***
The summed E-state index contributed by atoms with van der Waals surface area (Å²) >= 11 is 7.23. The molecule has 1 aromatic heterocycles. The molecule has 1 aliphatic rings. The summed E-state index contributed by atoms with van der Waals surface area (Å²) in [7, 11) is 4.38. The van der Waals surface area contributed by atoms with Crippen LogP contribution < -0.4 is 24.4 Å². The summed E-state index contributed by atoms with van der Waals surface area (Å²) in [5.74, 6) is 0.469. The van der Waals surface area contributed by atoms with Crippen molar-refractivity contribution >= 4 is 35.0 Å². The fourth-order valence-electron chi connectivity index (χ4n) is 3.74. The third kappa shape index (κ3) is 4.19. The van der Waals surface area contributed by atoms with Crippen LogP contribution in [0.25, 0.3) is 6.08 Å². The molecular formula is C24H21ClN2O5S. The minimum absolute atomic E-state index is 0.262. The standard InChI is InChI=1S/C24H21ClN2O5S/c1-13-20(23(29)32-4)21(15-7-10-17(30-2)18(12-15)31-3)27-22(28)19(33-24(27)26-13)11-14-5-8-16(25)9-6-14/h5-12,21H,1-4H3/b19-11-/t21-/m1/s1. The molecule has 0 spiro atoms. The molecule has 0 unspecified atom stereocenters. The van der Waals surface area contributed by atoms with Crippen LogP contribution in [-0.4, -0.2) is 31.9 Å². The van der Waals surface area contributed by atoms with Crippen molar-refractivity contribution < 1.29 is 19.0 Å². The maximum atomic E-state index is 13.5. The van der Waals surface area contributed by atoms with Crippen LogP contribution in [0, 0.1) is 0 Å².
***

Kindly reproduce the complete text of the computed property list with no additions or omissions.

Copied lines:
The summed E-state index contributed by atoms with van der Waals surface area (Å²) >= 11 is 7.23. The molecule has 1 aromatic heterocycles. The molecule has 1 aliphatic rings. The summed E-state index contributed by atoms with van der Waals surface area (Å²) in [7, 11) is 4.38. The van der Waals surface area contributed by atoms with Crippen LogP contribution < -0.4 is 24.4 Å². The summed E-state index contributed by atoms with van der Waals surface area (Å²) in [5.74, 6) is 0.469. The van der Waals surface area contributed by atoms with Crippen molar-refractivity contribution >= 4 is 35.0 Å². The fourth-order valence-electron chi connectivity index (χ4n) is 3.74. The third kappa shape index (κ3) is 4.19. The van der Waals surface area contributed by atoms with Crippen LogP contribution in [0.25, 0.3) is 6.08 Å². The molecular formula is C24H21ClN2O5S. The minimum absolute atomic E-state index is 0.262. The standard InChI is InChI=1S/C24H21ClN2O5S/c1-13-20(23(29)32-4)21(15-7-10-17(30-2)18(12-15)31-3)27-22(28)19(33-24(27)26-13)11-14-5-8-16(25)9-6-14/h5-12,21H,1-4H3/b19-11-/t21-/m1/s1. The molecule has 0 spiro atoms. The molecule has 0 unspecified atom stereocenters. The van der Waals surface area contributed by atoms with Crippen LogP contribution in [-0.4, -0.2) is 31.9 Å². The van der Waals surface area contributed by atoms with Crippen molar-refractivity contribution < 1.29 is 19.0 Å². The maximum atomic E-state index is 13.5. The van der Waals surface area contributed by atoms with Crippen LogP contribution in [0, 0.1) is 0 Å².